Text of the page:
It wasn’t until he smelled this dog’s fur that a deep cold chill pervaded his being and millisecond images flashed repeatedly and in rapid succession in the back of his mind. Frank now shivered from a cold and uncontrollable sweat that permeated his entire body. It was a feeling he had never experienced before. 

“ Call an ambulance”, Frank heard one of the shelter staff say to another", as he fought to gain control of his faltering senses. 

“No, no. . please don’t !” , he replied and implored, as he sensed that the floodgates of his subconscious were about to swing wide open. Frank braced himself, as best he could, as he did not at all know what to expect. 

The dog kennel staff stood by quietly as Frank trembled as he sat on the cold and hard ground. They held onto Salty next to them. With his heart now clearly racing, and blood forcefully pulsing in his chest and throughout his cold and shivering body, bits and pieces had begun to come back to him. In just a matter of a few moments, his mind reluctantly recalled the complete horror of these suppressed memories. In an almost drunken type stupor, his body was forcefully tossed back and forth against the hard cold asphalt parking lot. 

“ Stop the water!” Frank shouted out to them, as he sat up from the cold and hard ground. His eyes were now affixed to some distant place, some distant submerged subconscious memory that now desperately pleaded for any opportunity to resurface. Both his hands, feet and legs shook, and the sinews of his jaw drew tight with each passing image now flooding his mind. 

His mind played and replayed images of his family’s car being hit by a speeding car coming at him from the opposite direction and barreling down on the wrong side of the road. His mind vividly recalled the sharp forward jolt to his body as the dashboard collapsed around him and crushed his right pelvis and an uncontrollable feeling of lost equilibrium as their crushed vehicle cascaded down the sixty foot hill while smashing into trees and rocks before plunging into the icy river below. 

“ Clara, where are you dear? , . . .. Sara, please hold on, honey . . . get me out of these fucking straps . . . . hold on dear, please hold on. . . . .no, no, no. . shit , shit, shit . . . . someone please help me !”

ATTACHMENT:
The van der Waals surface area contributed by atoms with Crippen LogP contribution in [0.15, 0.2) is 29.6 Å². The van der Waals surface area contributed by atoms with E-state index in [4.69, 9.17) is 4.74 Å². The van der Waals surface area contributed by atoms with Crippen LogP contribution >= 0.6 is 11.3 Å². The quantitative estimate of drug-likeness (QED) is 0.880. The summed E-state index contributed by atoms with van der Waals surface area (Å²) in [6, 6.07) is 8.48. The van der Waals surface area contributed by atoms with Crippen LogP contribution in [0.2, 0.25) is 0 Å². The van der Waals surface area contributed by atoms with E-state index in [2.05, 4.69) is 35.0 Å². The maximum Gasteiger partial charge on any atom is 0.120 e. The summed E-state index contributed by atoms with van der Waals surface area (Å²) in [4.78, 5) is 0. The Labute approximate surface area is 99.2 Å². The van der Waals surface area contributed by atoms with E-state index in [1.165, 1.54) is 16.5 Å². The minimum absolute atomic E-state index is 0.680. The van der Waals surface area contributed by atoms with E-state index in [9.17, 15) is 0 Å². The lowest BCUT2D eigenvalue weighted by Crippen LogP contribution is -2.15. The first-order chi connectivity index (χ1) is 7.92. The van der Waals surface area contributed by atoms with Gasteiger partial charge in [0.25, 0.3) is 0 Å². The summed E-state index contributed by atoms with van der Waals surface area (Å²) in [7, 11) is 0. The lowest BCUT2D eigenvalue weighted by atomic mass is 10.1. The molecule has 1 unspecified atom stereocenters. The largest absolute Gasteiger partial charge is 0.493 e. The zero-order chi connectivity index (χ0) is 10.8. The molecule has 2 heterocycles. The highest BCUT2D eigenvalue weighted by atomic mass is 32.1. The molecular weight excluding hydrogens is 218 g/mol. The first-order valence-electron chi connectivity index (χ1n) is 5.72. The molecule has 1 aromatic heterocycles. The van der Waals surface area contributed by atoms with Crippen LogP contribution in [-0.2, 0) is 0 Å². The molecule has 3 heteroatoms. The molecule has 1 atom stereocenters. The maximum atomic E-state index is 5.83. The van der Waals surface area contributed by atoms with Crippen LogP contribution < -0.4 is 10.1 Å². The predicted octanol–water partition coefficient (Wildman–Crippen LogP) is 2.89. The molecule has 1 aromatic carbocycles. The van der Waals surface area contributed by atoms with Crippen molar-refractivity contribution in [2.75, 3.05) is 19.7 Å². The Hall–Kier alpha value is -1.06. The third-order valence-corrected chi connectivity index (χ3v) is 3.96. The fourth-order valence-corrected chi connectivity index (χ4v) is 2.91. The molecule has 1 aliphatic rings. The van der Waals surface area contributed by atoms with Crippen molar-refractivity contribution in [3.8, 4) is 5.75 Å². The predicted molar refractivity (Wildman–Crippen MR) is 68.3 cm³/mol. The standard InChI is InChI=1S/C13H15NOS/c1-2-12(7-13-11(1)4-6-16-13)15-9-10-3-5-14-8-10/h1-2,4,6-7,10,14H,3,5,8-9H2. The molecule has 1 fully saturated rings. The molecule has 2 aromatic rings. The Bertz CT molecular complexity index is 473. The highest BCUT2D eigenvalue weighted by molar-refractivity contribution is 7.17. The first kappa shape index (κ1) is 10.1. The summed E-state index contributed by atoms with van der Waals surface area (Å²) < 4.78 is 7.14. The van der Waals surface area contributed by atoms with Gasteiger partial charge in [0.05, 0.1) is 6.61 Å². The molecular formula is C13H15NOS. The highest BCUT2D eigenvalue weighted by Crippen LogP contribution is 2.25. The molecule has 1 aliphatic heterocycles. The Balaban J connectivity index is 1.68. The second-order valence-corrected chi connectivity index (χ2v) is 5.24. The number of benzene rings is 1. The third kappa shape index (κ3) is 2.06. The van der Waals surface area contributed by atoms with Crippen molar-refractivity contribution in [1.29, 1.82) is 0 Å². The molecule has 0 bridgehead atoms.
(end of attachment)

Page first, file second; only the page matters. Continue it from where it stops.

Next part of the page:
He watched, in horror and shock, as his wife, Sara, struggled in vain to free herself from the passenger seat belt restraint and as the last several air bubbles broke the stinking murky water’s surface above her now lifeless body. He watched as her brunette hair flowed above her head and ebbed back and forth in the river’s ever-changing tide.

He, himself, struggled to find air pockets within his confinement and found himself, repeatedly, spitting out foul tasting small twigs, leaves and animal waste. The grit, of which, still clung to many cracks between his teeth. The underside of his tongue bled as he feverishly tried to remove this invading waste from his mouth. 

He reflected upon the extreme pain he experienced as he fractured his right wrist, in several places, during his futile attempt to get to his family and free himself. He recalled how his right wrist felt increasingly warm and throbbed in constant and excruciating pain whenever he applied any degree of pressure or with the slightest movement. 

“Clara, honey, where are you? “, he recalled screaming out loud, as he struggled to see behind himself.

 He was unable to turn around and his heart sank as he never received any reply from his ten year old daughter to his frantic inquiry. With several minutes already gone since this accident, Frank's inner being already knew that his daughter was dead although the rest of his conscious being groaned and fought for him not to accept it. The corner of his eyes twitched uncontrollably while his breathing had become quite shallow and sporadic.

 He now recalled how his body’s core temperature plummeted to below 40 degrees Fahrenheit as the cold river water quickly robbed his body of critical and sustaining warmth. He felt the numbing cold of his now bluish lips as he struggled to keep his head above water and tried his damnedest to stay awake and not fall asleep. 

Through the driver’s side mirror, he watched Salty, their two year old male German Shepherd, manage to pop open the car’s rear hatch and leave the vehicle from the rear driver’s side passenger seat. He watched as Salty’s head rose to the surface and as he swam against the strong river’s current to reach him. He watched as he fearlessly waded in the frigid water next to him, frequently propping his head up with his so he should not drown. Salty had done this with no regard for his safety. At times, the dank wet dog fur bothered Frank’s sensitive nose; causing him to uncontrollably cough on many occasions.